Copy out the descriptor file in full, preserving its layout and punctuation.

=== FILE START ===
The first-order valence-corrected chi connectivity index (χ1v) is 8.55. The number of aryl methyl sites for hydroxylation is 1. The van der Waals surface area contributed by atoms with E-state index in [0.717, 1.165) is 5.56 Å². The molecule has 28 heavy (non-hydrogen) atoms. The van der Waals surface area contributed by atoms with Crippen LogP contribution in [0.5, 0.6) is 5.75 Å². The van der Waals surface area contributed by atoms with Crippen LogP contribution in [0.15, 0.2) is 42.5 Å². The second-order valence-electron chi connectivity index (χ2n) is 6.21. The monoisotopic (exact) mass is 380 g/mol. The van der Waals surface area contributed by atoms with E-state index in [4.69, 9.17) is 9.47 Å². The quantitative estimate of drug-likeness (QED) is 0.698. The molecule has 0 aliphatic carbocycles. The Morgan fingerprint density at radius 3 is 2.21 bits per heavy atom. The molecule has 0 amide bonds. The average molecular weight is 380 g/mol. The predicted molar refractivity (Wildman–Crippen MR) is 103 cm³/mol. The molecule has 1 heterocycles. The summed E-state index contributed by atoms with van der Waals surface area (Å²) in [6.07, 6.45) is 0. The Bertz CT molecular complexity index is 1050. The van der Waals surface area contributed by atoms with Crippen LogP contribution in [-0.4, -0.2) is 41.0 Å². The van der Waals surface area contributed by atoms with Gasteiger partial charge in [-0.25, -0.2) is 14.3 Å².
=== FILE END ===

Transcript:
The first-order valence-corrected chi connectivity index (χ1v) is 8.55. The number of aryl methyl sites for hydroxylation is 1. The van der Waals surface area contributed by atoms with E-state index in [0.717, 1.165) is 5.56 Å². The molecule has 28 heavy (non-hydrogen) atoms. The van der Waals surface area contributed by atoms with Crippen LogP contribution in [0.5, 0.6) is 5.75 Å². The van der Waals surface area contributed by atoms with Crippen LogP contribution in [0.15, 0.2) is 42.5 Å². The second-order valence-electron chi connectivity index (χ2n) is 6.21. The monoisotopic (exact) mass is 380 g/mol. The van der Waals surface area contributed by atoms with E-state index in [4.69, 9.17) is 9.47 Å². The quantitative estimate of drug-likeness (QED) is 0.698. The molecule has 0 aliphatic carbocycles. The Morgan fingerprint density at radius 3 is 2.21 bits per heavy atom. The molecule has 0 amide bonds. The average molecular weight is 380 g/mol. The predicted molar refractivity (Wildman–Crippen MR) is 103 cm³/mol. The molecule has 1 heterocycles. The summed E-state index contributed by atoms with van der Waals surface area (Å²) in [6.07, 6.45) is 0. The Bertz CT molecular complexity index is 1050. The van der Waals surface area contributed by atoms with Crippen LogP contribution in [-0.4, -0.2) is 41.0 Å². The van der Waals surface area contributed by atoms with Gasteiger partial charge in [-0.25, -0.2) is 14.3 Å².